Toronto

Doing anything for the 50th anniversary of the moon landing? This woman built an observatory

The 50th anniversary of the moon landing is this Saturday and Colleen Ansley, a Toronto space enthusiast, will be spending it looking at the stars from her personal observatory.

Colleen Ansley says observing the stars has been her 'deepest desire' since she was a little girl in India

Colleen Ansley, a Toronto space enthusiast, says her observatory will be up and running just in time for the 50th anniversary of the Apollo 11 moon landing. (Colleen Ansley)

This story is part of Moon Landing: 50th Anniversary, a series from CBC News examining how far we've come since the first humans landed on the moon.

The 50th anniversary of the moon landing is this Saturday and Colleen Ansley, a Toronto space enthusiast, will be spending it looking at the stars from a personal observatory that will be finished just in time for the big day.

Ansley says she started building her observatory, which she named "Curiosity," last year at her summer cottage near North Bay. It features a telescope and technology for astrophotography, so that Ansley and her husband can take professional photos.

Colleen Ansley, a Toronto space enthusiast, finished building her observatory just in time for the 50th anniversary of the moon landing. 2:16

"This has been my deepest desire and with great support it started being built last year,"  Ansley told CBC News.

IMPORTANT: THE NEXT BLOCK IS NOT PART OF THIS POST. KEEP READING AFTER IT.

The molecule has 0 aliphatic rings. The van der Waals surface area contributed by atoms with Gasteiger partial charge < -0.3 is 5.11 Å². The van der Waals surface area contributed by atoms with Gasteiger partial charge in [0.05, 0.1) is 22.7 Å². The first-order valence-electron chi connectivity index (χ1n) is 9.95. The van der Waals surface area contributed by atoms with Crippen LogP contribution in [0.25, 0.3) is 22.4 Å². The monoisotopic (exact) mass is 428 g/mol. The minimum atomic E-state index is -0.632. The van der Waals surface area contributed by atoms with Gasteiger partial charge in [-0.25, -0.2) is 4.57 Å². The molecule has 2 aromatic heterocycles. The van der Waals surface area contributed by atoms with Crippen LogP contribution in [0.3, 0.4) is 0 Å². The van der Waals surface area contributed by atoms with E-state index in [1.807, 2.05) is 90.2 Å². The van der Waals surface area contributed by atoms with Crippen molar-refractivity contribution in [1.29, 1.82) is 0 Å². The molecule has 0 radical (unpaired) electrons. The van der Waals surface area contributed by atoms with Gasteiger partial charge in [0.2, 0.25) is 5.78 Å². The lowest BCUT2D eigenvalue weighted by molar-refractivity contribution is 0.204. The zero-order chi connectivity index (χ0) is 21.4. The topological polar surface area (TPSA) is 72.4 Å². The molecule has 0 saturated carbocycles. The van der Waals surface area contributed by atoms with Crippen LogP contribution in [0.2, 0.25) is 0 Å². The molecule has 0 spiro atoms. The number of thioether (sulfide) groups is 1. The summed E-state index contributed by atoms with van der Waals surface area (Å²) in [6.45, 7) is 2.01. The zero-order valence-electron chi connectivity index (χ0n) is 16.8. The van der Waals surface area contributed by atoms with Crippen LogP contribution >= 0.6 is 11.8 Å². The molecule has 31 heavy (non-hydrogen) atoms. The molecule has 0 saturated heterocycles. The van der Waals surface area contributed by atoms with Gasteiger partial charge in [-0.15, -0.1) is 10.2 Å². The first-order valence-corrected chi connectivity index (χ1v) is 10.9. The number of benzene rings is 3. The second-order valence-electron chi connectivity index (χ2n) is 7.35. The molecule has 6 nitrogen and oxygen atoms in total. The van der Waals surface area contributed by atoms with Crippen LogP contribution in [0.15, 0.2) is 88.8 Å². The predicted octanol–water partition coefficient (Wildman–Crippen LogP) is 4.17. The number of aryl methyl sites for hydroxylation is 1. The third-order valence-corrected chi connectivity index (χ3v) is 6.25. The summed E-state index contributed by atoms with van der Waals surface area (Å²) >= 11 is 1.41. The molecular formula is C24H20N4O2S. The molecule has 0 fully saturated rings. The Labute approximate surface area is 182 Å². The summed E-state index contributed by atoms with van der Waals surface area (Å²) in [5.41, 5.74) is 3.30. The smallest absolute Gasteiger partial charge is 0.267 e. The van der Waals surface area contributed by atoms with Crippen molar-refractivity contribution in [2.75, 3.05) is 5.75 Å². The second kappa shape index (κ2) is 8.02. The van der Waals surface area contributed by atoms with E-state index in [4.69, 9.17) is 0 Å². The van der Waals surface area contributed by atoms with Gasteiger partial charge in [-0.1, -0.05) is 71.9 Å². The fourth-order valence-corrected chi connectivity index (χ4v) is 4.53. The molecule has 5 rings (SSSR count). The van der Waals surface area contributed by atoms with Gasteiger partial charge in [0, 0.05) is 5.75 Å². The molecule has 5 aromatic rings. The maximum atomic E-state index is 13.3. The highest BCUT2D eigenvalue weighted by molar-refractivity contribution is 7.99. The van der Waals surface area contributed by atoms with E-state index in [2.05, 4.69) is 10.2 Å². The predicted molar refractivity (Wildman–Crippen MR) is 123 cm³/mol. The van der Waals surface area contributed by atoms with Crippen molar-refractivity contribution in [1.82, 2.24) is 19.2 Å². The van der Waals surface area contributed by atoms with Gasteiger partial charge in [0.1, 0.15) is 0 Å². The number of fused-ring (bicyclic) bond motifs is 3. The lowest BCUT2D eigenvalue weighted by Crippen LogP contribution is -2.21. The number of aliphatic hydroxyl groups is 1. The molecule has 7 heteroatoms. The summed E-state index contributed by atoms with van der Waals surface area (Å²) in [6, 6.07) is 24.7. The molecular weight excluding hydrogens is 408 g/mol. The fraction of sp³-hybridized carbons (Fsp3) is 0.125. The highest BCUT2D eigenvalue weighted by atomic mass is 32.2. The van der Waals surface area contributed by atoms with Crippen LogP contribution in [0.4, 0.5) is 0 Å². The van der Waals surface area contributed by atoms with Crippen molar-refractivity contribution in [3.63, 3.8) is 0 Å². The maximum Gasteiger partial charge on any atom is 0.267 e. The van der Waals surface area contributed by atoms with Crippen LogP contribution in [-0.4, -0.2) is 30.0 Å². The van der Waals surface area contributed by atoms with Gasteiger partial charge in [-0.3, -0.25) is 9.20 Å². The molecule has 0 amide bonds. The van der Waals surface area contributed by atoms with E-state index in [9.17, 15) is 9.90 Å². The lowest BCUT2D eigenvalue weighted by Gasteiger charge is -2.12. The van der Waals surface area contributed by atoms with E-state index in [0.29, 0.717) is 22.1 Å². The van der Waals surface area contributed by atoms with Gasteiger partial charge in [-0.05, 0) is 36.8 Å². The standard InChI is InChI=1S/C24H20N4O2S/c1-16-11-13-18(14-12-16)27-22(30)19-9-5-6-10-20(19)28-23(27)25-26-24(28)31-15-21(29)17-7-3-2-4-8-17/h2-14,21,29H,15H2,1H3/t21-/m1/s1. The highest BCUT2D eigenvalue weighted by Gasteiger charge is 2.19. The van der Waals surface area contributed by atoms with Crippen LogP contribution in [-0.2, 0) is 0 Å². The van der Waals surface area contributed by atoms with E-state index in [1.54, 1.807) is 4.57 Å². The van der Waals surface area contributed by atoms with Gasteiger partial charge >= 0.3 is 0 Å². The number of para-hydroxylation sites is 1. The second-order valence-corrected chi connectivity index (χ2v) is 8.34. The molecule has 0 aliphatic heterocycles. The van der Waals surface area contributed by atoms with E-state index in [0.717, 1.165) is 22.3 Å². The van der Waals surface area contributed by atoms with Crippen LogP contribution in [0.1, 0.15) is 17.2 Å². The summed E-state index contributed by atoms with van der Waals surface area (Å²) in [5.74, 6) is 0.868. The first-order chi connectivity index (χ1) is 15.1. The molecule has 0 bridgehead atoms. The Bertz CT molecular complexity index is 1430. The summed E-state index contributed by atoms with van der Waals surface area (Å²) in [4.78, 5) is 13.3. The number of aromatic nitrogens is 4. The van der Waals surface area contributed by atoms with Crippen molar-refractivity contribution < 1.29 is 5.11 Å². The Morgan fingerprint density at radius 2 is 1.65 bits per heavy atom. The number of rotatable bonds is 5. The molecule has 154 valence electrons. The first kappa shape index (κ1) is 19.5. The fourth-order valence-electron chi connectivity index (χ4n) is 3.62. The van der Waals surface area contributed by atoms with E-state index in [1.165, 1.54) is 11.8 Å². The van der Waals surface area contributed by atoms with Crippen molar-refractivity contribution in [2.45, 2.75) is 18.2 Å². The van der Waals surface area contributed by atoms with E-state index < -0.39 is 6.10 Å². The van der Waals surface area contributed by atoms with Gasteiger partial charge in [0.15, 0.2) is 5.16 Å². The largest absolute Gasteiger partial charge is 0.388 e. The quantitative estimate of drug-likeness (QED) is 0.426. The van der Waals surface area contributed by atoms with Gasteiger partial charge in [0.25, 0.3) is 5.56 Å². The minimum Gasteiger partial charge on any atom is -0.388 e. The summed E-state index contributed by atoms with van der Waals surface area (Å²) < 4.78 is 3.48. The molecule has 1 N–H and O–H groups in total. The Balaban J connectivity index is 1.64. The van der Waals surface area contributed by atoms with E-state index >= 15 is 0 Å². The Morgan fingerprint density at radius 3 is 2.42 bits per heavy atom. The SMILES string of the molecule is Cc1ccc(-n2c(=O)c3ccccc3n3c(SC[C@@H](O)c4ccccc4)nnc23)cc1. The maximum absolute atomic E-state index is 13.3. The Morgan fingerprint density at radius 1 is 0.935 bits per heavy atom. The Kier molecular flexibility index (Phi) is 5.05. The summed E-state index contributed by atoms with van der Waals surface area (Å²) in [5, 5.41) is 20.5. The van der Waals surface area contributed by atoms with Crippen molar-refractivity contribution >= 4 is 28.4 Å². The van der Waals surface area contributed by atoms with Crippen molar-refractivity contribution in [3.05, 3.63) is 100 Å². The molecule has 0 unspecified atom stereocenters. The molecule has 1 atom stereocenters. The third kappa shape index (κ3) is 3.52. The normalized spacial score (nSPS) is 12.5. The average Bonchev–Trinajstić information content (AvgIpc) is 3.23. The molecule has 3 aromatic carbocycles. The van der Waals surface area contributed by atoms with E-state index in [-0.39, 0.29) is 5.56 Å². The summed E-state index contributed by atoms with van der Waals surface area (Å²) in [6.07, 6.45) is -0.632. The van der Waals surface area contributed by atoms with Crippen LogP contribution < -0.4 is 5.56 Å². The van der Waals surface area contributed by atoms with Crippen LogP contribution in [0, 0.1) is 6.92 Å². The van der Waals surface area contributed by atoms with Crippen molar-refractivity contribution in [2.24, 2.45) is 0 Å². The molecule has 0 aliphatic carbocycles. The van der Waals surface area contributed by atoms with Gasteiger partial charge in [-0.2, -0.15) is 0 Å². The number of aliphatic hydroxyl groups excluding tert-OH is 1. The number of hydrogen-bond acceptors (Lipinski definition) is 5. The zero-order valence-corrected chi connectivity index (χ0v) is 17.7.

"Everything is in place. It's just the fine tuning left and it just so happened that it came together exactly in time."

Ansley's observatory on the deck of her cottage near North Bay. She says it's about 3.5 metres wide and her telescope is one-and-a-half times her size. (Colleen Ansley)

Ansley says her interest in space started when she was a young girl living in Mumbai, India.   

"The night sky was so clear that the stars glittered like diamonds," she said as she remembered her time there. 

Her curiosity about space continued into adulthood when she became an assistant at the U.S. Information Agency in India.

Ansley says she unofficially became the first Indian to hold a piece of moon rock. (Colleen Ansley)

"We covered the moon landing to the Indian public," recalled Ansley. "Later that year, I was involved with immense planning toward the visit of [Apollo 11] astronauts Neil Armstrong, Buzz Aldrin and Michael Collins."

Armstrong and Aldrin both walked on the moon on July, 20, 1969, while Collins circled high above them in the mission's command module. 

During their visit to India, Ansley says she got the chance to hold a sample of a moon rock.

"I was so amazed because that little piece of rock just dazzled under the sun. It was the highlight of my career."

Ansley says deep space is something she hopes to explore for another 50 years.

"There's so much out there, and we've got so much to learn and know about," she said. 

"That's a priority in my life." 

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